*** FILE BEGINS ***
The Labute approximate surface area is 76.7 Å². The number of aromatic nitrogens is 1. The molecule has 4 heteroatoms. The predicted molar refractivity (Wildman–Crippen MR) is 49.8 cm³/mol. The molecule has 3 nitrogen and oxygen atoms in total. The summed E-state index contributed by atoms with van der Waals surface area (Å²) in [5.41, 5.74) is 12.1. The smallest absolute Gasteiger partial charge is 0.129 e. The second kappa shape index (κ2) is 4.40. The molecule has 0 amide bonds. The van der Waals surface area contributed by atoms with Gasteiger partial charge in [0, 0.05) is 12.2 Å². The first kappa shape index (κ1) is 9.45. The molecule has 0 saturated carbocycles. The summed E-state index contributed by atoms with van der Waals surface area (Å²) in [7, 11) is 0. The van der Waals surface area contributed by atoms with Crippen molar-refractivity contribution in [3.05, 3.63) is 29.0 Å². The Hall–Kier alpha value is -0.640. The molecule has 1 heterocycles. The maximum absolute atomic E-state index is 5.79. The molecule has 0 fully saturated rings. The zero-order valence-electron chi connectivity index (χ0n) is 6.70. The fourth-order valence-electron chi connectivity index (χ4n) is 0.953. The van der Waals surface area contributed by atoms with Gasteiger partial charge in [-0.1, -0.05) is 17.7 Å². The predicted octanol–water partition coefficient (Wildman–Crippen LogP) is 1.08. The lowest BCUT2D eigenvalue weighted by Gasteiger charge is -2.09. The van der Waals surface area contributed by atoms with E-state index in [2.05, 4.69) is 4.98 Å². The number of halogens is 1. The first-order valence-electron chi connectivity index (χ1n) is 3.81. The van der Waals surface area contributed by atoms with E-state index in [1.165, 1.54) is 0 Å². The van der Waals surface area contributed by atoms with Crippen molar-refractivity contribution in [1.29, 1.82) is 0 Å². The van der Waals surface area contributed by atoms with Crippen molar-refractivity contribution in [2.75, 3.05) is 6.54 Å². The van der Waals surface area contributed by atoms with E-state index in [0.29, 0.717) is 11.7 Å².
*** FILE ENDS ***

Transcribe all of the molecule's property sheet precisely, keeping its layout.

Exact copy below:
The Labute approximate surface area is 76.7 Å². The number of aromatic nitrogens is 1. The molecule has 4 heteroatoms. The predicted molar refractivity (Wildman–Crippen MR) is 49.8 cm³/mol. The molecule has 3 nitrogen and oxygen atoms in total. The summed E-state index contributed by atoms with van der Waals surface area (Å²) in [5.41, 5.74) is 12.1. The smallest absolute Gasteiger partial charge is 0.129 e. The second kappa shape index (κ2) is 4.40. The molecule has 0 amide bonds. The van der Waals surface area contributed by atoms with Gasteiger partial charge in [0, 0.05) is 12.2 Å². The first kappa shape index (κ1) is 9.45. The molecule has 0 saturated carbocycles. The summed E-state index contributed by atoms with van der Waals surface area (Å²) in [7, 11) is 0. The van der Waals surface area contributed by atoms with Crippen molar-refractivity contribution in [3.05, 3.63) is 29.0 Å². The Hall–Kier alpha value is -0.640. The molecule has 1 heterocycles. The maximum absolute atomic E-state index is 5.79. The molecule has 0 fully saturated rings. The zero-order valence-electron chi connectivity index (χ0n) is 6.70. The fourth-order valence-electron chi connectivity index (χ4n) is 0.953. The van der Waals surface area contributed by atoms with Gasteiger partial charge in [-0.1, -0.05) is 17.7 Å². The predicted octanol–water partition coefficient (Wildman–Crippen LogP) is 1.08. The lowest BCUT2D eigenvalue weighted by Gasteiger charge is -2.09. The van der Waals surface area contributed by atoms with E-state index in [2.05, 4.69) is 4.98 Å². The number of halogens is 1. The first-order valence-electron chi connectivity index (χ1n) is 3.81. The van der Waals surface area contributed by atoms with E-state index in [1.165, 1.54) is 0 Å². The van der Waals surface area contributed by atoms with Crippen molar-refractivity contribution in [1.29, 1.82) is 0 Å². The van der Waals surface area contributed by atoms with Crippen molar-refractivity contribution in [2.75, 3.05) is 6.54 Å². The van der Waals surface area contributed by atoms with E-state index in [0.29, 0.717) is 11.7 Å².